Sony VAIO PCG-FX301

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Pros

  • Fast for its class
  • integrated networking
  • keen pricing.

Cons

  • Poor battery life
  • no expansion bus
  • somewhat basic warranty.

Sony has extended its range of budget notebooks with the addition of the VAIO PCG-FX301, which looks set to take over from the existing FX101 and FX201 models. The system is similar to the FX201, but incorporates a number of enhancements designed to keep it abreast with the competition from the likes of Compaq, Dell, NEC and Toshiba.

The FX301 is also one of the first notebooks to feature AMD's new 800MHz Mobile Duron processor, distinguished from the desktop version of the CPU by the inclusion of PowerNow! technology, which is designed to maximise battery life.

System memory has been increased from the paltry 64MB supplied with the FX201 to a more realistic 128MB of PC100 SDRAM. However, Sony has taken the view that a 10GB hard drive remains sufficient for a general-purpose notebook.

Physically, the FX301 is a sizeable system, and although it does slim slightly towards the front it's also fairly thick (45mm at the back when closed), so it doesn't have the elegant lines of some of Sony's more expensive notebooks. The weight is about average for a three-spindle design at 3.1kg -- which is another way of saying that this isn't an ideal choice for the regular traveller.

Build quality is acceptable but hardly top-notch, with the slightly hollow feel to the major mouldings that you often find with less expensive portables. That said, the FX301 is reasonably robust, although it has a plastic rather than a metal lid so the system will need to be treated with care if taken on the road.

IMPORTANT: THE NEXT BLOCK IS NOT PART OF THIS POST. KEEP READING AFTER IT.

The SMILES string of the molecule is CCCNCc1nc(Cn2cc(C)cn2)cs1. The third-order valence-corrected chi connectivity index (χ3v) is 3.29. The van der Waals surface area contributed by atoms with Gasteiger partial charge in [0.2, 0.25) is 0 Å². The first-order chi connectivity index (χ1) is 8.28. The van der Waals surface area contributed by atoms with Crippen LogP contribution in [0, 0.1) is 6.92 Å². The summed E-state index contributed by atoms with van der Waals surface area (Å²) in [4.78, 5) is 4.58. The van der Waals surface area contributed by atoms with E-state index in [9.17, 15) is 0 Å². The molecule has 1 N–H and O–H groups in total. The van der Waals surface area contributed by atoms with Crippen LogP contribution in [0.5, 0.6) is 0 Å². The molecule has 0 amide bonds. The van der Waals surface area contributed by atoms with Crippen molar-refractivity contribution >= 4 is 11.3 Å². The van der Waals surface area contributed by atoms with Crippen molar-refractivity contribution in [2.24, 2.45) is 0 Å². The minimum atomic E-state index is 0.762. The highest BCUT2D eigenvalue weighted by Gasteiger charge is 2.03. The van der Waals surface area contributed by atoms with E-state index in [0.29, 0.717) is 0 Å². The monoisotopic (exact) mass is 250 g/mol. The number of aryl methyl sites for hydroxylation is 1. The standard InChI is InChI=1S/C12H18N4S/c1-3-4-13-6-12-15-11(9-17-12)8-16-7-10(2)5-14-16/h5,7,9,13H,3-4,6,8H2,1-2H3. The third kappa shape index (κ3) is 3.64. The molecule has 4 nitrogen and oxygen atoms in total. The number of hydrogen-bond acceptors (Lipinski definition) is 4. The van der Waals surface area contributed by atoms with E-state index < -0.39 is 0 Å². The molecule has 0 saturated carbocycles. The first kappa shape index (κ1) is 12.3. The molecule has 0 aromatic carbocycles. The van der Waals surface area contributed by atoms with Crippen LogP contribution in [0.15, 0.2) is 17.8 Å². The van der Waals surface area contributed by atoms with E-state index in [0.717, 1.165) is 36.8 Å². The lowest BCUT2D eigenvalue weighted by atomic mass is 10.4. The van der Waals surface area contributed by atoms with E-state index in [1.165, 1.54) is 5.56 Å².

The 8-speed Toshiba SD-C2502 DVD-ROM drive is fixed, but the floppy drive is modular and can be removed. The only option currently available to fit in its place, apart from a supplied blank which will shave 200g or so off the weight, is a secondary battery, which costs £169 (ex. VAT).

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The reasoning behind this becomes clear when you take a closer look at the primary battery, which is rated at a rather modest 1,700mAh rather than the more usual 3,600mAh. This is very apparent in the system's rundown time in PowerNow!'s High Performance Mode, which BatteryMark 4.01 reported as a very modest 1 hour and 11 minutes. PowerNow! Supports two other modes - Automatic and Battery Saver - that should deliver longer battery life.

Despite its reasonably modest price, the FX301 comes as standard with both an internal Conexant-Ambit Soft56K V.90 modem and a Realtek RTL8139 10/100 LAN adapter. The system is also well supplied with ports, including both serial and two USB connectors, IEEE 1394 (i.LINK), and TV-out. Only a PS/2 mouse/keyboard port is missing from the lineup.

Sony also deserves credit for not skimping on the screen, since the FX301 is equipped with a proper 14.1in XGA resolution TFT display rather than a smaller alternative. The screen is both bright and vivid, and delivers a high-quality image.

Performance is relatively good for an 800MHz processor, which bodes well for AMD's Mobile Duron: the FX301's Business Winstone 2001 score of 25.2 is more than creditable for a system in this price bracket.

If you're looking for a solid workhorse of a notebook, and you require brand-name support, you could do worse than choose Sony's VAIO PCG-FX301.

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